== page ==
In August 2015, a young rapper, Sofia Ashraf, released a music video on an unlikely theme: mercury poisoning in the pristine hill town of Kodaikanal in Tamil Nadu. “Unilever. Clean up your mess. Unilever. Clean up your mess,” went the rap ‘Kodaikanal Won’t’, which has been viewed over 4 million times over the last eight years, bringing to global attention one of India’s biggest environmental disasters.
The story begins in the 1980s, when Hindustan Lever, a subsidiary of the Anglo-Dutch company Unilever, took over Chesebrough-Pond’s thermometer factory in the town. With allegedly inadequate safety protocols in place, scores of workers began to fall ill over the following years, and by some accounts, 28 people died, after they were exposed to the toxic heavy metal, mercury. In March 2001, following an intrepid campaign by the local community and Greenpeace, the factory was shut down.
But the campaign couldn’t end there: mercury — known to cause a range of ailments from neurological disorders to kidney disease — had not just impacted the health of factory workers and their families, it had made its way into the shola forests and aquatic ecosystems, even contaminating fish and lichen that were consumed by people. Activists demanded compensation. In 2016, Hindustan Unilever announced a compensation of an undisclosed sum to 591 ex-workers.
Now, a former journalist and Greenpeace campaigner, Ameer Shahul, stitches together the story of mercury poisoning in the popular tourist destination in his new book Heavy Metal: How a Global Corporation Poisoned Kodaikanal. Excerpts from an interview:
Why is it important to document the Kodaikanal mercury poisoning incident today, seven years after Unilever announced a compensation package for its ex-workers?
It is wrong to presume that the problems have been solved simply because a settlement with the ex-workers was achieved and there was a clean-up of the factory site. The ex-workers fought the company before the Madras High Court for over 10 years, and at the end of it, the company decided to settle out of court. There’s an ongoing remediation of the factory land of 22 acres. Then there was the health of the local community beyond the workers of the factory: residents who lived near its premises. Finally, there was the ecological devastation of the Pambar shola as a consequence of mercury dispersal from the factory for over 18 years of its operations. The Kodaikanal mercury poisoning shows that industrial units can be ticking bombs. Erring corporations, especially the ones involved in industrial production such as Unilever, can be held truly accountable only with the help of science and data.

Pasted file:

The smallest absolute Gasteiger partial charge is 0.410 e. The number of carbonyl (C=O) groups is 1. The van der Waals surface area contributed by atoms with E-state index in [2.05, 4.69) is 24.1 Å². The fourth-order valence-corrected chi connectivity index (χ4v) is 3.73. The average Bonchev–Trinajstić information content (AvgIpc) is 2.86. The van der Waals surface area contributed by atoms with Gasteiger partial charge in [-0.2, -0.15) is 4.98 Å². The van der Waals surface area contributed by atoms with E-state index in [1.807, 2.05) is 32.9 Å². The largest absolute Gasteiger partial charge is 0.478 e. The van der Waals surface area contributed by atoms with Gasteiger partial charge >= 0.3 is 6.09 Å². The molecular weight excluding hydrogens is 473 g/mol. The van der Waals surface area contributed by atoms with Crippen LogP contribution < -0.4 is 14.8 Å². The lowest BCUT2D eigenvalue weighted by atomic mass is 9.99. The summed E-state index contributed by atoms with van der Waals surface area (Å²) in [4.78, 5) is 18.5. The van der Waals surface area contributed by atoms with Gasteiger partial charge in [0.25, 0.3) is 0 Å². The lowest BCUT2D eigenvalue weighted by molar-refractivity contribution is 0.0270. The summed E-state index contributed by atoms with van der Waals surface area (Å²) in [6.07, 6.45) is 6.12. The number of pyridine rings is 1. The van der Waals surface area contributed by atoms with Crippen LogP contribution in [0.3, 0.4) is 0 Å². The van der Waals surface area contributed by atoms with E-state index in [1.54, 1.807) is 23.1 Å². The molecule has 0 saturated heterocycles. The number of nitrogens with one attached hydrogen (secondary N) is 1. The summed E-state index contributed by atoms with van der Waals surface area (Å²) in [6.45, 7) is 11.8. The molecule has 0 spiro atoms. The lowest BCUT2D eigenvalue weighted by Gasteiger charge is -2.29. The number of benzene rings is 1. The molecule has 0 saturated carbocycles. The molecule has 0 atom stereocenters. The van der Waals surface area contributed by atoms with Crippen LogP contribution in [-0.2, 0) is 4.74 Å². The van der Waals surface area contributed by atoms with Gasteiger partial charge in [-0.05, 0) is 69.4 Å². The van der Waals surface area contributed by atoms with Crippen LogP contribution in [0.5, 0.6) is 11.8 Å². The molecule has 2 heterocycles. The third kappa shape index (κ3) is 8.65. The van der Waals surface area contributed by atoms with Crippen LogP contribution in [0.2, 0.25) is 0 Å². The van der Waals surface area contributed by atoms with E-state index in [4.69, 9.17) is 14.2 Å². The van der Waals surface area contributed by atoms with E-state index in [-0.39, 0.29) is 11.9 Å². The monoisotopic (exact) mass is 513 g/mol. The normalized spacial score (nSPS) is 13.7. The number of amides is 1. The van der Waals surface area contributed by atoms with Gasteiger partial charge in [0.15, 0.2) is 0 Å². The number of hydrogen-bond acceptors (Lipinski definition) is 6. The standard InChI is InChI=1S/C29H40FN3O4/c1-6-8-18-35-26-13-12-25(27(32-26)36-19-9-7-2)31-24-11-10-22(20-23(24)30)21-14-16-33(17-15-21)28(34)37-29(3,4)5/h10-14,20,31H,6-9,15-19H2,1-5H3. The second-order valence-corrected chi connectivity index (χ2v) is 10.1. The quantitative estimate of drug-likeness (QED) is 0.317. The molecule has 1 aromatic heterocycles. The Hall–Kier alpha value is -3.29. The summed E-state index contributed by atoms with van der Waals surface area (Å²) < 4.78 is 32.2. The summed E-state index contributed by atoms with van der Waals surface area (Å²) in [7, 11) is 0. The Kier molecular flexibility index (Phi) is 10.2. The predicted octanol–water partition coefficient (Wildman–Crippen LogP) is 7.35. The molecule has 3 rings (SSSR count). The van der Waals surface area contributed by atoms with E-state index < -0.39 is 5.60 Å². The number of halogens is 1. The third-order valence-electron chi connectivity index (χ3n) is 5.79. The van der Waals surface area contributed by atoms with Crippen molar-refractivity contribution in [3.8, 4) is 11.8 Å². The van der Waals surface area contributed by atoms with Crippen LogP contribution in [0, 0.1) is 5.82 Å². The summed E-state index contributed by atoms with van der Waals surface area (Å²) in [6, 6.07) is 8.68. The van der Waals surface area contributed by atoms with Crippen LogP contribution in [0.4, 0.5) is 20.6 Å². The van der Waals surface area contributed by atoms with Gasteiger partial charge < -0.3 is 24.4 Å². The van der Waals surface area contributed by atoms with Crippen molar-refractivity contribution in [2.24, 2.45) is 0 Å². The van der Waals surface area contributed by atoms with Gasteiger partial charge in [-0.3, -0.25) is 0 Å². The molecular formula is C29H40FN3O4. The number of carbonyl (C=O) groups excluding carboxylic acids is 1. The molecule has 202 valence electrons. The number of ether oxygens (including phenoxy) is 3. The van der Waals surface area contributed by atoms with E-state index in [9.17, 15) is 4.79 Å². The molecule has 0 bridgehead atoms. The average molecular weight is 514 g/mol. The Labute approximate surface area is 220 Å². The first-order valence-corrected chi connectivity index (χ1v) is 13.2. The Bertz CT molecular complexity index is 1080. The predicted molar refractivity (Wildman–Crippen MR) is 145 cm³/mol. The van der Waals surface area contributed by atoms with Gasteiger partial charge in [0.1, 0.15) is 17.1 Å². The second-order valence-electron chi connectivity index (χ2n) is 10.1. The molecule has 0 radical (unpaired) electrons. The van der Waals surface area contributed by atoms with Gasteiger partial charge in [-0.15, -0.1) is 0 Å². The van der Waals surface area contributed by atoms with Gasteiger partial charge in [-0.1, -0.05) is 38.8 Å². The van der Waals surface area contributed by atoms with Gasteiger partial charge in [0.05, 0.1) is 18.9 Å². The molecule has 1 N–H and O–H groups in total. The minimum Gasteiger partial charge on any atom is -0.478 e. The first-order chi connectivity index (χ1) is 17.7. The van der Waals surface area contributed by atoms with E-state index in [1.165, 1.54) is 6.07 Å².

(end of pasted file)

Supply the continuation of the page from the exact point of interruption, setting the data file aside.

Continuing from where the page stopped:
What has been the impact of mercury in Kodaikanal’s environs?
The impact has been of catastrophic proportions. Mercury dispersed through air and surface currents. This is how it infiltrated the environment. Today, Kodaikanal remains one of Asia’s mercury hotspots, as recent research shows. A study published in 2020 by IIT Hyderabad found that mercury is likely to reside in Kodaikanal forest soil for decades to centuries and that forest soil will continue to act as a source of mercury downstream. In 2021, scientists from Annamalai University, showed mercury levels ranging from 19 to 30 mg/kg in sediment samples collected from the Kodai lake. The natural background levels of mercury are up to 5 micrograms per kg of soil and therefore the current levels at the far away Kodai lake are at least six times or more compared to the non-contaminated areas.
You have likened this event to the Bhopal gas tragedy that killed thousands in 1984...
In terms of compensation paid to the ex-workers, the Kodai mercury settlement was rumoured to be the second highest after the Bhopal gas tragedy recompense. In terms of the extent of the tragedy, methyl isocyanate, which leaked from the Bhopal factory remained in the air and soil for decades. Mercury evaporated from the Kodai factory still remains in its environs. In terms of casualties, the Indian People’s Tribunal recorded many, and the ex-workers submitted to the Madras High Court a long list of people who died of unnatural causes while working at the factory or soon after leaving it.
Tell us about the role of Vaigai Ramamurthy, described as the ‘Indian Erin Brockovich’ in your book.
Vaigai Ramamurthy, a human rights lawyer, defended ex-workers at the Madras High Court. She is a selfless, fearless person. She takes up the cases of voiceless people, and was approached to represent the workers. She readily undertook a mammoth task to which she dedicated over 10 years. If not for her work, the outcome on ex-workers’ health issues wouldn’t have been what it is today.
You have said, “The poisoning of the Kodaikanal region remains a disaster of catastrophic proportions in the absence of needful and timely intervention”. What more needs to be done to remedy this tragedy?
Unfortunately, there may not be much we can do to further remediate the catastrophe. However, we can do many things to ensure that the dangers recede, and also prepare the larger community beyond Kodaikanal to face such tragedies in future. An immediate arrangement to monitor mercury levels in Kodaikanal and surrounding areas should be set up by the regulators. This will help researchers, environmentalists and the local community to assess how far the mercury levels are coming down.
Heavy Metal: How a Global Corporation Poisoned Kodaikanal; Ameer Shahul, Pan Macmillan, ₹699.